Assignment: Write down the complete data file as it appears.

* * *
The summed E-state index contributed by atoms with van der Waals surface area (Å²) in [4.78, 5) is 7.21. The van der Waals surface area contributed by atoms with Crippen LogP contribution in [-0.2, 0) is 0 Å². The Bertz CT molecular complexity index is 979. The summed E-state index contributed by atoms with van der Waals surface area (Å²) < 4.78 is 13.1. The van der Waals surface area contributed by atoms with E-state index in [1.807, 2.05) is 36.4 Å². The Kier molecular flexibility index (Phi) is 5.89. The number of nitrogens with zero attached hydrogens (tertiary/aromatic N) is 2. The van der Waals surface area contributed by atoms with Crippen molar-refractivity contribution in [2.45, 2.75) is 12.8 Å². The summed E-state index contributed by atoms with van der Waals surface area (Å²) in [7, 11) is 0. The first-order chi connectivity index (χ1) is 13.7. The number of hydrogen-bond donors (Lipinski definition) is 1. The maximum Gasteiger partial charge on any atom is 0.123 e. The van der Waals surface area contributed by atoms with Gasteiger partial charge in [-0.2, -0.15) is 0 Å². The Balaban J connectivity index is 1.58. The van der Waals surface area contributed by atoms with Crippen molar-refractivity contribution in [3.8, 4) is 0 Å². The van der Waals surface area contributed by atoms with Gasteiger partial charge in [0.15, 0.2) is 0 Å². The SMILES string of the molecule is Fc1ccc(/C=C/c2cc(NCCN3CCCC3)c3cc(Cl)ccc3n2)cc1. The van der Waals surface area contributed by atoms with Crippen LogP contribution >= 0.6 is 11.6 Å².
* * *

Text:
The summed E-state index contributed by atoms with van der Waals surface area (Å²) in [4.78, 5) is 7.21. The van der Waals surface area contributed by atoms with Crippen LogP contribution in [-0.2, 0) is 0 Å². The Bertz CT molecular complexity index is 979. The summed E-state index contributed by atoms with van der Waals surface area (Å²) < 4.78 is 13.1. The van der Waals surface area contributed by atoms with E-state index in [1.807, 2.05) is 36.4 Å². The Kier molecular flexibility index (Phi) is 5.89. The number of nitrogens with zero attached hydrogens (tertiary/aromatic N) is 2. The van der Waals surface area contributed by atoms with Crippen molar-refractivity contribution in [2.45, 2.75) is 12.8 Å². The summed E-state index contributed by atoms with van der Waals surface area (Å²) in [7, 11) is 0. The first-order chi connectivity index (χ1) is 13.7. The number of hydrogen-bond donors (Lipinski definition) is 1. The maximum Gasteiger partial charge on any atom is 0.123 e. The van der Waals surface area contributed by atoms with Gasteiger partial charge in [-0.2, -0.15) is 0 Å². The Balaban J connectivity index is 1.58. The van der Waals surface area contributed by atoms with Crippen molar-refractivity contribution in [3.8, 4) is 0 Å². The van der Waals surface area contributed by atoms with Gasteiger partial charge in [0.15, 0.2) is 0 Å². The SMILES string of the molecule is Fc1ccc(/C=C/c2cc(NCCN3CCCC3)c3cc(Cl)ccc3n2)cc1. The van der Waals surface area contributed by atoms with Crippen LogP contribution >= 0.6 is 11.6 Å².